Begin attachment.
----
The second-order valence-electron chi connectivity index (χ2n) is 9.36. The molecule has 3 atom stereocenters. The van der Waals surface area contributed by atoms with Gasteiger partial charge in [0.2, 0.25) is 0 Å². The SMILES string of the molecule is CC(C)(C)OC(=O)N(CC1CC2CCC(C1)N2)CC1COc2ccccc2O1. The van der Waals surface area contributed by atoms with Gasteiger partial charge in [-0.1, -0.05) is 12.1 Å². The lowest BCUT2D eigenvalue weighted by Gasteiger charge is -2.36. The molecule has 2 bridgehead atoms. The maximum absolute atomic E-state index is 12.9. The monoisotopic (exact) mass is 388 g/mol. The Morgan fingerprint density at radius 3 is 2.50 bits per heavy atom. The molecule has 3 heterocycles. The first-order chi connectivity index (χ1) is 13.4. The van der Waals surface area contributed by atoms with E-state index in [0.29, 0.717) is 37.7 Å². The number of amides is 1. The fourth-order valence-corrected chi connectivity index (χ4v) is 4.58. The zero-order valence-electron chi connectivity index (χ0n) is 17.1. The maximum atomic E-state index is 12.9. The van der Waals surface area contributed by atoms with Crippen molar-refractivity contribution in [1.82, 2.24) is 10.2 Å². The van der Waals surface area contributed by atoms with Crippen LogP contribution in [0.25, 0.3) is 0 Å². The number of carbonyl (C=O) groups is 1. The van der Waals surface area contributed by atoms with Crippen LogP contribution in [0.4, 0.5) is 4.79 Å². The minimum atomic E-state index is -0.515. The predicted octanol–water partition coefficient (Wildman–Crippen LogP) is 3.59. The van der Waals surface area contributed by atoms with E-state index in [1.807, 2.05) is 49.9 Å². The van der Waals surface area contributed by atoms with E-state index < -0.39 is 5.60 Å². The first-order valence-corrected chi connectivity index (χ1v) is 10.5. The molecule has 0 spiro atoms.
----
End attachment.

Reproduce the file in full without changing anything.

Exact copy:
The second-order valence-electron chi connectivity index (χ2n) is 9.36. The molecule has 3 atom stereocenters. The van der Waals surface area contributed by atoms with Gasteiger partial charge in [0.2, 0.25) is 0 Å². The SMILES string of the molecule is CC(C)(C)OC(=O)N(CC1CC2CCC(C1)N2)CC1COc2ccccc2O1. The van der Waals surface area contributed by atoms with Gasteiger partial charge in [-0.1, -0.05) is 12.1 Å². The lowest BCUT2D eigenvalue weighted by Gasteiger charge is -2.36. The molecule has 2 bridgehead atoms. The maximum absolute atomic E-state index is 12.9. The monoisotopic (exact) mass is 388 g/mol. The Morgan fingerprint density at radius 3 is 2.50 bits per heavy atom. The molecule has 3 heterocycles. The first-order chi connectivity index (χ1) is 13.4. The van der Waals surface area contributed by atoms with E-state index in [0.29, 0.717) is 37.7 Å². The number of amides is 1. The fourth-order valence-corrected chi connectivity index (χ4v) is 4.58. The zero-order valence-electron chi connectivity index (χ0n) is 17.1. The maximum atomic E-state index is 12.9. The van der Waals surface area contributed by atoms with Crippen molar-refractivity contribution in [1.82, 2.24) is 10.2 Å². The van der Waals surface area contributed by atoms with Crippen LogP contribution in [0.25, 0.3) is 0 Å². The number of carbonyl (C=O) groups is 1. The van der Waals surface area contributed by atoms with Crippen LogP contribution in [0.4, 0.5) is 4.79 Å². The minimum atomic E-state index is -0.515. The predicted octanol–water partition coefficient (Wildman–Crippen LogP) is 3.59. The van der Waals surface area contributed by atoms with E-state index in [1.807, 2.05) is 49.9 Å². The van der Waals surface area contributed by atoms with E-state index < -0.39 is 5.60 Å². The first-order valence-corrected chi connectivity index (χ1v) is 10.5. The molecule has 0 spiro atoms.